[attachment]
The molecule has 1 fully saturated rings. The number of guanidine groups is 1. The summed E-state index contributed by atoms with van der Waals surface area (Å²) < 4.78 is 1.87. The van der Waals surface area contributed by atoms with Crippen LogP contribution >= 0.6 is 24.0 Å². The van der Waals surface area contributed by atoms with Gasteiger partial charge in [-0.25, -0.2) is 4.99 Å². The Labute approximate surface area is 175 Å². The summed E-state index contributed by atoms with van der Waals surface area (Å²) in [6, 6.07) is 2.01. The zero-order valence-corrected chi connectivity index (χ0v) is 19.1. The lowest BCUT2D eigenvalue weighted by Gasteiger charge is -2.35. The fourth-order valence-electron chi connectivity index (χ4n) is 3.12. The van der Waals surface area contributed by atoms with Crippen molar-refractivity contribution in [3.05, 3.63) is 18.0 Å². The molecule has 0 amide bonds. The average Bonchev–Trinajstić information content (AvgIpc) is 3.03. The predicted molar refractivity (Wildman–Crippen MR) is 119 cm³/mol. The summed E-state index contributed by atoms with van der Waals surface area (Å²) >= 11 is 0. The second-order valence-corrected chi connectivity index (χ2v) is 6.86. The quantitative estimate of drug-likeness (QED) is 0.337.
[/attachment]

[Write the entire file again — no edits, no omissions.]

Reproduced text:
The molecule has 1 fully saturated rings. The number of guanidine groups is 1. The summed E-state index contributed by atoms with van der Waals surface area (Å²) < 4.78 is 1.87. The van der Waals surface area contributed by atoms with Crippen LogP contribution >= 0.6 is 24.0 Å². The van der Waals surface area contributed by atoms with Gasteiger partial charge in [-0.25, -0.2) is 4.99 Å². The Labute approximate surface area is 175 Å². The summed E-state index contributed by atoms with van der Waals surface area (Å²) in [6, 6.07) is 2.01. The zero-order valence-corrected chi connectivity index (χ0v) is 19.1. The lowest BCUT2D eigenvalue weighted by Gasteiger charge is -2.35. The fourth-order valence-electron chi connectivity index (χ4n) is 3.12. The van der Waals surface area contributed by atoms with Crippen molar-refractivity contribution in [3.05, 3.63) is 18.0 Å². The molecule has 0 amide bonds. The average Bonchev–Trinajstić information content (AvgIpc) is 3.03. The predicted molar refractivity (Wildman–Crippen MR) is 119 cm³/mol. The summed E-state index contributed by atoms with van der Waals surface area (Å²) >= 11 is 0. The second-order valence-corrected chi connectivity index (χ2v) is 6.86. The quantitative estimate of drug-likeness (QED) is 0.337.